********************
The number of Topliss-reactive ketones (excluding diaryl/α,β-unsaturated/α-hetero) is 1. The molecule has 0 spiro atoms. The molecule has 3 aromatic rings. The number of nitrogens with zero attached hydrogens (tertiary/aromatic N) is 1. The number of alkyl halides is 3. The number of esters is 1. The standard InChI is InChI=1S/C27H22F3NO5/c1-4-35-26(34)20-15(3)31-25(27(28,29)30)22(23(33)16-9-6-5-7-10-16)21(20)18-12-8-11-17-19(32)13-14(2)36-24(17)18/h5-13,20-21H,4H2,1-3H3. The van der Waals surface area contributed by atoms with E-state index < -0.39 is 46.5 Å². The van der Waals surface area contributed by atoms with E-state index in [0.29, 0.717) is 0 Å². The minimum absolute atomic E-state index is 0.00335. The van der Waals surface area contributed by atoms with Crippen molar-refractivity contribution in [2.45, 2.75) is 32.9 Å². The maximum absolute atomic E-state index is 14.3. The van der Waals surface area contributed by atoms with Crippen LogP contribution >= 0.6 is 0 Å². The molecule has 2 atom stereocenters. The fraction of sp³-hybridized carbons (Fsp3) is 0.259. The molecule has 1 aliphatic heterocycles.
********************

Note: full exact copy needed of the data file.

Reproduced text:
The number of Topliss-reactive ketones (excluding diaryl/α,β-unsaturated/α-hetero) is 1. The molecule has 0 spiro atoms. The molecule has 3 aromatic rings. The number of nitrogens with zero attached hydrogens (tertiary/aromatic N) is 1. The number of alkyl halides is 3. The number of esters is 1. The standard InChI is InChI=1S/C27H22F3NO5/c1-4-35-26(34)20-15(3)31-25(27(28,29)30)22(23(33)16-9-6-5-7-10-16)21(20)18-12-8-11-17-19(32)13-14(2)36-24(17)18/h5-13,20-21H,4H2,1-3H3. The van der Waals surface area contributed by atoms with E-state index < -0.39 is 46.5 Å². The van der Waals surface area contributed by atoms with E-state index in [0.29, 0.717) is 0 Å². The minimum absolute atomic E-state index is 0.00335. The van der Waals surface area contributed by atoms with Crippen molar-refractivity contribution in [2.45, 2.75) is 32.9 Å². The maximum absolute atomic E-state index is 14.3. The van der Waals surface area contributed by atoms with Crippen LogP contribution >= 0.6 is 0 Å². The molecule has 2 atom stereocenters. The fraction of sp³-hybridized carbons (Fsp3) is 0.259. The molecule has 1 aliphatic heterocycles.